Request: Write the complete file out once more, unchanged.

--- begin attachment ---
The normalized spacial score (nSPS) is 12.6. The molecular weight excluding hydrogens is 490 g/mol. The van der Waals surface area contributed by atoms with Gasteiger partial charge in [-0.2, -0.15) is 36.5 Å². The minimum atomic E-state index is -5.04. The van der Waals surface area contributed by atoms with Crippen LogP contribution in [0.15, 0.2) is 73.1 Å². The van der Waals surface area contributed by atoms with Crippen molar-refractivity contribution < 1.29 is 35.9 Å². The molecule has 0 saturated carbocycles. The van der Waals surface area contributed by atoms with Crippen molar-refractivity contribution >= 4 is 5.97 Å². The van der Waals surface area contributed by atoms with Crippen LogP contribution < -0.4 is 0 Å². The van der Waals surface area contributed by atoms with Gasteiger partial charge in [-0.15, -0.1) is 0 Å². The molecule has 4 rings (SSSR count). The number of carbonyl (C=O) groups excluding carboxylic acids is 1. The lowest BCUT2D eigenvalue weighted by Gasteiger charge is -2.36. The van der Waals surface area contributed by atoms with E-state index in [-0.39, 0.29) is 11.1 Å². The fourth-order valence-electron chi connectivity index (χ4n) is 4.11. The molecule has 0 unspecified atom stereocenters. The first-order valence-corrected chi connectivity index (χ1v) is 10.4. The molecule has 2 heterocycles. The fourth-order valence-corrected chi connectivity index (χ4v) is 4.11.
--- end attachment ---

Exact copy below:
The normalized spacial score (nSPS) is 12.6. The molecular weight excluding hydrogens is 490 g/mol. The van der Waals surface area contributed by atoms with Gasteiger partial charge in [-0.2, -0.15) is 36.5 Å². The minimum atomic E-state index is -5.04. The van der Waals surface area contributed by atoms with Crippen LogP contribution in [0.15, 0.2) is 73.1 Å². The van der Waals surface area contributed by atoms with Crippen molar-refractivity contribution < 1.29 is 35.9 Å². The molecule has 0 saturated carbocycles. The van der Waals surface area contributed by atoms with Crippen molar-refractivity contribution >= 4 is 5.97 Å². The van der Waals surface area contributed by atoms with Crippen LogP contribution < -0.4 is 0 Å². The van der Waals surface area contributed by atoms with Gasteiger partial charge in [-0.15, -0.1) is 0 Å². The molecule has 4 rings (SSSR count). The number of carbonyl (C=O) groups excluding carboxylic acids is 1. The lowest BCUT2D eigenvalue weighted by Gasteiger charge is -2.36. The van der Waals surface area contributed by atoms with E-state index in [-0.39, 0.29) is 11.1 Å². The fourth-order valence-electron chi connectivity index (χ4n) is 4.11. The molecule has 0 unspecified atom stereocenters. The first-order valence-corrected chi connectivity index (χ1v) is 10.4. The molecule has 2 heterocycles. The fourth-order valence-corrected chi connectivity index (χ4v) is 4.11.